Tuesday, May 30, 2017

Equine Skin Allergies

It's frustrating:  lumps, hives and excessive scratching and distress.  It's a difficult business diagnosing the cause of your horse's skin allergies. 

It may take months or years of exposure to develop.  And there doesn't seem to be any link between breed, gender or age. 

Understanding the symptoms, causes and treatments can help identify whether your horse does, indeed, have an allergy.

Horses are surrounded by dust, mold and millions of other microscopic foreign proteins each and every day. Normally, the immune system offers protection, called antibodies, by eliminating them.  

Occasionally, the immune response goes amok, to a stimulus or antigen. This response, or hypersensitivity, is also called an allergy.

Allergies can run the gamut from a mild, unpleasant skin reaction to a life-threatening reaction within the cardiovascular or respiratory system. Everything from molds and spores in the air and grain to insect bites can trigger an allergic reaction.

Symptoms, Causes & Treatments

Symptoms: Hives, which appear 12 to 14 hours after exposure to the invader.  They are areas of swelling that begin as small lumps, generally on the side of the neck, and progress across the shoulders and throat.

At first, they may only be  1/2 inch in diameter but may grow together in the target area. Hives will often indent or pit when a finger is pressed into the swelling.

Horses may appear depressed, have a slight fever, and the areas may or may not itch.
Causes: Hives can appear due to certain types of food, plants, drugs or insect bites.
Just like humans, horses are susceptible to food allergies.  And, like humans, it's usually impossible to identify the precise offender. 

Certain grains or types of hay with high protein concentrates have been reported to cause hives in horses, though this is not always the case.   Horses could also be allergic to feeds that are present in other areas of the barn and not actually being fed to the allergic horse.
Horses may also be allergic to medications, either topical or internal.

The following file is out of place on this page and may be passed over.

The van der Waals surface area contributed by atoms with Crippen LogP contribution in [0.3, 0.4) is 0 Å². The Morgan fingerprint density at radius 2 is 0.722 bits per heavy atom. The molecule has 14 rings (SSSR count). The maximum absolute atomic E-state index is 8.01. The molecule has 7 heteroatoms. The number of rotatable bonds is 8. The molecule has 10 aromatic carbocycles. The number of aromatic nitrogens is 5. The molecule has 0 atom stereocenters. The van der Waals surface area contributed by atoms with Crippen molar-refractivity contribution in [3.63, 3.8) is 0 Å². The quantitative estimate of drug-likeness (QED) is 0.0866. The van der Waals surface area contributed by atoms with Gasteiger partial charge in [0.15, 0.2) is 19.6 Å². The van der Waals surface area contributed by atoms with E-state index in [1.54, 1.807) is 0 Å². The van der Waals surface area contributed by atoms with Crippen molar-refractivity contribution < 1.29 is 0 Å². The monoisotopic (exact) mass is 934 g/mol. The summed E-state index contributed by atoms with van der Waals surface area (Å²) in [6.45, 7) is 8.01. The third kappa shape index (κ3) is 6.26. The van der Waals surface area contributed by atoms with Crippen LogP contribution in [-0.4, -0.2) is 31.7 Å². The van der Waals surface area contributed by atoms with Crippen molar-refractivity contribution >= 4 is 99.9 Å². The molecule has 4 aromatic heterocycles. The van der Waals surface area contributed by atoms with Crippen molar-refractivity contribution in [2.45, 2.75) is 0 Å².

The most commonly used drugs in horses implicated in allergies include non-steroidal anti-inflammatory drugs such as phenylbutazone (bute), Banamine, and procaine penicillin. Allergic reactions have also been observed after administration of tranquilizers such as acepromazine.

Hives have even been reported following equine influenza or tetanus antitoxin vaccination. 
Insect bites can cause problems.

The most commonly affected areas include the back, ears, mane, and tail. Itching is a characteristic feature of these types of allergies, and horses will frequently rub their manes and tails until the hair is sparse in these areas. Initially, isolated bumps may appear,  followed by larger hives.  

Treatment: Most horses simply recover on their own.  If the problem is ongoing or recurring, your veterinarian may want to perform an intradermal skin test that can be helpful in identifying the problem.

If you suspect hives to be a result of a food allergy, change the grain and hay ration for at least two weeks. Then slowly reintroduce the original feed. If this stimulates the appearance of hives, you can assume that the feed is the cause of the allergy.

If the specific antigen is identified, hyposensitaization (injections to desensitize the horse to the allergen) may prove beneficial.  The process is, however, time consuming, costly and often disappointing.